Raised in the small town of Monroe, N.Y., Ms. Gutmann said she felt like “a strange kid,” as she put it, her Jewishness and intellectual curiosity making her a double outsider.
Her mother urged her to do well in school. After winning a scholarship, she became the first in her family to go to college and earned a Ph.D. from Harvard before teaching at Princeton for nearly 30 years and becoming president of the University of Pennsylvania in 2004.
Her book “Democractic Education,” which shows why democracies need a robust public education system, is a standard in the field.
“One reason I wrote about democracy and education was that it is a path out of tyranny,” she said. “The first thing the Nazis did was to close down the press and burn books.”
The Gutmann house in Feuchtwangen, where her father grew up, has become a bookstore, which delighted her. “Oh my God! If this were a Hollywood script, it would be a bookstore,” she said, before purchasing half a dozen books for her grandchildren.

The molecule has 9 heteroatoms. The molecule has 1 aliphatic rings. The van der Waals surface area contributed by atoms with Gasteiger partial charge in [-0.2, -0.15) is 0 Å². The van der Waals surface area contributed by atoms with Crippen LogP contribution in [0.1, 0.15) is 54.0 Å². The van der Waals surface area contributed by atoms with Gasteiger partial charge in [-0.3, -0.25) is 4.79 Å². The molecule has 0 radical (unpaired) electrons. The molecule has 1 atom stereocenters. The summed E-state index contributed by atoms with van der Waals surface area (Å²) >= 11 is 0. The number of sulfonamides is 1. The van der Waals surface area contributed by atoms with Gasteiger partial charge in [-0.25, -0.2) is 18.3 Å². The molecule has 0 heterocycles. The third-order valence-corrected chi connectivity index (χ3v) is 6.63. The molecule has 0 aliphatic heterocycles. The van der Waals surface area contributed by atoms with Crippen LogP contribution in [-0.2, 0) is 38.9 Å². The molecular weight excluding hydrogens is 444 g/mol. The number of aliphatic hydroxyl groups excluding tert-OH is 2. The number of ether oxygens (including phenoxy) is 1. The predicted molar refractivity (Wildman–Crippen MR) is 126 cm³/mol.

Her father had been an apprentice with a metallurgist in nearby Nuremberg, home to the biggest Nazi Party rallying ground, where he boarded with a Christian family that treated him well. But when he watched them flash the Hitler salute at a passing Nazi march, he knew it was time to leave.
“He fled when he could because he saw what was happening,” Ms. Gutmann said. “One of my missions is that people need to know how important it is to speak up early.”
For all Germany’s efforts to apply the lessons from its past, one great leap remains, she said: Long reluctant to spend on its military, let alone deploy it, Germans have to trust themselves to lead on military matters.
“Diplomacy is the first recourse — but it often does not work against brutal tyrannies,” Ms. Gutmann said.